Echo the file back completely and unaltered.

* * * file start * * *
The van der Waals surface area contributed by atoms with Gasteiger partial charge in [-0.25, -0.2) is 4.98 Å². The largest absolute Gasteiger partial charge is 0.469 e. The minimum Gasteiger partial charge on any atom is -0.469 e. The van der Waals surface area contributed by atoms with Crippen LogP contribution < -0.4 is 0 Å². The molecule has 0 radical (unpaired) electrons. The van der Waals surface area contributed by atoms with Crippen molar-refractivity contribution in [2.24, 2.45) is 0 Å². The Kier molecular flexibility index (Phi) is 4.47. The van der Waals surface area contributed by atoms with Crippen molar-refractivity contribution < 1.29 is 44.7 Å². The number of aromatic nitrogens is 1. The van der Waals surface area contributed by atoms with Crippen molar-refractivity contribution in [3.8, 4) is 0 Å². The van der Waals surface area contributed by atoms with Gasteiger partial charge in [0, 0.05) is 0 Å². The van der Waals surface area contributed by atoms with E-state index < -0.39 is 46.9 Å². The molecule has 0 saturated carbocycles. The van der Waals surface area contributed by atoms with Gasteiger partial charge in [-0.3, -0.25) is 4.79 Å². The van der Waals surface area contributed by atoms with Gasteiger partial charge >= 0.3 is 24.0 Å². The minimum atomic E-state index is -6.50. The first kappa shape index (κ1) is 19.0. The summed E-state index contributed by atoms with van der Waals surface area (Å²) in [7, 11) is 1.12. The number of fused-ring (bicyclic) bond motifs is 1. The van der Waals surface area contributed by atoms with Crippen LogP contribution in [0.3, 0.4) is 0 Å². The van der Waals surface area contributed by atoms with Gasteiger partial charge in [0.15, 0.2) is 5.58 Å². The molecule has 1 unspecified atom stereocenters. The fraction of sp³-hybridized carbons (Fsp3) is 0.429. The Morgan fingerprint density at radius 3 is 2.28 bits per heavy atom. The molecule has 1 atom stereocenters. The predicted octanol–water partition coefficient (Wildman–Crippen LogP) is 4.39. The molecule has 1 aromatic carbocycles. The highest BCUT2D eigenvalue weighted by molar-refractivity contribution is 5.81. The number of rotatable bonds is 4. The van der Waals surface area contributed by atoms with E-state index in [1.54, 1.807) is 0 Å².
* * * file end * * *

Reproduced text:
The van der Waals surface area contributed by atoms with Gasteiger partial charge in [-0.25, -0.2) is 4.98 Å². The largest absolute Gasteiger partial charge is 0.469 e. The minimum Gasteiger partial charge on any atom is -0.469 e. The van der Waals surface area contributed by atoms with Crippen LogP contribution < -0.4 is 0 Å². The molecule has 0 radical (unpaired) electrons. The van der Waals surface area contributed by atoms with Crippen molar-refractivity contribution in [2.24, 2.45) is 0 Å². The Kier molecular flexibility index (Phi) is 4.47. The van der Waals surface area contributed by atoms with Crippen molar-refractivity contribution < 1.29 is 44.7 Å². The number of aromatic nitrogens is 1. The van der Waals surface area contributed by atoms with Crippen molar-refractivity contribution in [3.8, 4) is 0 Å². The van der Waals surface area contributed by atoms with Gasteiger partial charge in [0, 0.05) is 0 Å². The van der Waals surface area contributed by atoms with E-state index < -0.39 is 46.9 Å². The molecule has 0 saturated carbocycles. The van der Waals surface area contributed by atoms with Gasteiger partial charge in [-0.3, -0.25) is 4.79 Å². The van der Waals surface area contributed by atoms with Gasteiger partial charge >= 0.3 is 24.0 Å². The minimum atomic E-state index is -6.50. The first kappa shape index (κ1) is 19.0. The summed E-state index contributed by atoms with van der Waals surface area (Å²) in [7, 11) is 1.12. The number of fused-ring (bicyclic) bond motifs is 1. The van der Waals surface area contributed by atoms with Crippen LogP contribution in [0.3, 0.4) is 0 Å². The van der Waals surface area contributed by atoms with Gasteiger partial charge in [0.15, 0.2) is 5.58 Å². The molecule has 1 unspecified atom stereocenters. The fraction of sp³-hybridized carbons (Fsp3) is 0.429. The Morgan fingerprint density at radius 3 is 2.28 bits per heavy atom. The molecule has 1 atom stereocenters. The predicted octanol–water partition coefficient (Wildman–Crippen LogP) is 4.39. The molecule has 1 aromatic carbocycles. The highest BCUT2D eigenvalue weighted by molar-refractivity contribution is 5.81. The number of rotatable bonds is 4. The van der Waals surface area contributed by atoms with E-state index in [1.54, 1.807) is 0 Å².